of Claesson Koivisto Rune, speaking about the client who commissioned both the Sfera chair and the building that inspired it. “We found the old tradition of putting bamboo screens in front of a house to screen the sunlight very interesting.”
The Sfera was designed to be a cafe chair in a “culture house” CKR was designing in Kyoto, Japan. Rune explains, “A culture house means he has exhibitions, restaurants, a shop for design, and a book shop. It’s a privately owned culture house, but it’s open to the public.” The architects Marten Claesson, Eero Koivisto, and Ola Rune found a stunning means to incorporate not only East and West, but also the contrasts of shadow and light, as well as natural materials and modernity into their design. “If you go in a park,” Rune says, “the leaves casts shadows, and it’s very diffuse. It’s not very sharp, because they move all the time. It’s a very beautiful kind of shading.” He continues, “You have the sunlight, but also the shadow at the same time. This is the feeling we wanted to have inside the house.” The architects decided to encase the entire building in a screen inspired by the subtle play of light and pattern that they observed in nature. But instead of bamboo, they chose a much more high-tech material: “We made this leaf pattern in titanium steel,” Rune says. “We punched holes in the steel, and it creates fantastic shadows inside the house. And then at night, it becomes the reverse, and you see the light from inside shining through to the outside.”
When they set out to design an outdoor chair for the building’s cafe, they decided to incorporate the same punched-out leaf pattern. “When no on is sitting on the chair,” Rune points out, “you have the same sensation of the shadowing of the leaves on the ground.”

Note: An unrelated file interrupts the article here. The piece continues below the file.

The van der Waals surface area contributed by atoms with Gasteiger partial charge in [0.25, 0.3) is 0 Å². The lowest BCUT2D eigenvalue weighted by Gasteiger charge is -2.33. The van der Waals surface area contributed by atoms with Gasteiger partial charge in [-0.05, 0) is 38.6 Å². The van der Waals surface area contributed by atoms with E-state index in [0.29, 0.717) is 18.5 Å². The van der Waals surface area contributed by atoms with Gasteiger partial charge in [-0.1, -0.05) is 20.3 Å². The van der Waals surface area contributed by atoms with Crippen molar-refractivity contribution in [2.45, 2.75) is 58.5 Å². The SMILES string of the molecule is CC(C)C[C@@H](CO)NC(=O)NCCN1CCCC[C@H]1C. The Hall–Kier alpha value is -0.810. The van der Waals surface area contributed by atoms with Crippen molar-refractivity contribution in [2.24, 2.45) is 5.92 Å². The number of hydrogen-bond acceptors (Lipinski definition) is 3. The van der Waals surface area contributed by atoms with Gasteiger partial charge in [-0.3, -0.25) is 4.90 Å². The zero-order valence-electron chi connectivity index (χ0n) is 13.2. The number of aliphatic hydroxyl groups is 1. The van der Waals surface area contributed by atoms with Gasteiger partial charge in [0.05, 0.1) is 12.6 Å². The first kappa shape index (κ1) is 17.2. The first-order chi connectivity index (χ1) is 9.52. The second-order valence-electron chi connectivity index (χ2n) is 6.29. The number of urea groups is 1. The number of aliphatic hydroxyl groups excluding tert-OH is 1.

CKR incorporated yet another aspect of Japanese culture by using an origami-inspired folding technique as a means of fabricating the chair. Working with paper models, they realized that they could take a flat sheet of metal and fold it into the shape of a seat. “It looks like a hexagon from top, like a kimono, when it’s spread out,” Rune says. “It’s really beautiful flat.” In order to produce the chair in quantity, they needed to find a company that could cut holes in metal to create the leaf pattern, and then also fold and weld the metal into the appropriate shape. They turned to a company that makes large ventilation systems. “They’d never made a piece of furniture before,” says Rune, laughing. “They thought, of course, that we were really crazy. They used one machine to cut holes with the laser, and then, they trimmed it down with another machine to make it smooth so you don’t cut yourself when you sit down,” Rune explains. “Then they needed to be able to fold it. They were very clever, the way they do it. It has two triangles that are open, and when you start folding, it comes together at the angles. You fold it and then weld it together, but the two welds are underneath the seat so you never see them.”